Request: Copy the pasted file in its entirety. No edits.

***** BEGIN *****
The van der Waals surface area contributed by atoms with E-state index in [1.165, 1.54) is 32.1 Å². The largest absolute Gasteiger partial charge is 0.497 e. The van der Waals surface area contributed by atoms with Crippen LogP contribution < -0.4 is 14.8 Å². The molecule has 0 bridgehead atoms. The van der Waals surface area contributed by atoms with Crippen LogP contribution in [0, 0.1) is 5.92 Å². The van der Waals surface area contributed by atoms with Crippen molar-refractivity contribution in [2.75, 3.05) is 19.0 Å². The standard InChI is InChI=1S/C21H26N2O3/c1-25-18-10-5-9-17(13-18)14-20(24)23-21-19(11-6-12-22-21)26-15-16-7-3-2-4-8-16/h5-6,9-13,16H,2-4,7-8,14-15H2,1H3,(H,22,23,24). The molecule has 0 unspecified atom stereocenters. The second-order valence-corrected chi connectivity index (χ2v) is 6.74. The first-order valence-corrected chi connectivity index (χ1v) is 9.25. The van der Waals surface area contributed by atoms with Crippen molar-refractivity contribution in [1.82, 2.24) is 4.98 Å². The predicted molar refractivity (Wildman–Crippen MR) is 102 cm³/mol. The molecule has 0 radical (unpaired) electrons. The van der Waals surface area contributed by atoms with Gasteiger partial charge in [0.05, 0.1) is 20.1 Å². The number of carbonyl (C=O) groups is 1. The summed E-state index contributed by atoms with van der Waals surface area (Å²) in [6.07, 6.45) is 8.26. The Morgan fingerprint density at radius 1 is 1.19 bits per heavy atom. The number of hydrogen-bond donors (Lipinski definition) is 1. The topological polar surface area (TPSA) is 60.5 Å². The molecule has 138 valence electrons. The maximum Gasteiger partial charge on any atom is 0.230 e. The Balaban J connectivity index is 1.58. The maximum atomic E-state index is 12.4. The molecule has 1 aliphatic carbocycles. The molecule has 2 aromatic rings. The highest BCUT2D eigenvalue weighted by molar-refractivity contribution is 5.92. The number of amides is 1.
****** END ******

The van der Waals surface area contributed by atoms with E-state index in [1.165, 1.54) is 32.1 Å². The largest absolute Gasteiger partial charge is 0.497 e. The van der Waals surface area contributed by atoms with Crippen LogP contribution < -0.4 is 14.8 Å². The molecule has 0 bridgehead atoms. The van der Waals surface area contributed by atoms with Crippen LogP contribution in [0, 0.1) is 5.92 Å². The van der Waals surface area contributed by atoms with Crippen molar-refractivity contribution in [2.75, 3.05) is 19.0 Å². The standard InChI is InChI=1S/C21H26N2O3/c1-25-18-10-5-9-17(13-18)14-20(24)23-21-19(11-6-12-22-21)26-15-16-7-3-2-4-8-16/h5-6,9-13,16H,2-4,7-8,14-15H2,1H3,(H,22,23,24). The molecule has 0 unspecified atom stereocenters. The second-order valence-corrected chi connectivity index (χ2v) is 6.74. The first-order valence-corrected chi connectivity index (χ1v) is 9.25. The van der Waals surface area contributed by atoms with Crippen molar-refractivity contribution in [1.82, 2.24) is 4.98 Å². The predicted molar refractivity (Wildman–Crippen MR) is 102 cm³/mol. The molecule has 0 radical (unpaired) electrons. The van der Waals surface area contributed by atoms with Gasteiger partial charge in [0.05, 0.1) is 20.1 Å². The number of carbonyl (C=O) groups is 1. The summed E-state index contributed by atoms with van der Waals surface area (Å²) in [6.07, 6.45) is 8.26. The Morgan fingerprint density at radius 1 is 1.19 bits per heavy atom. The number of hydrogen-bond donors (Lipinski definition) is 1. The topological polar surface area (TPSA) is 60.5 Å². The molecule has 138 valence electrons. The maximum Gasteiger partial charge on any atom is 0.230 e. The Balaban J connectivity index is 1.58. The maximum atomic E-state index is 12.4. The molecule has 1 aliphatic carbocycles. The molecule has 2 aromatic rings. The highest BCUT2D eigenvalue weighted by molar-refractivity contribution is 5.92. The number of amides is 1.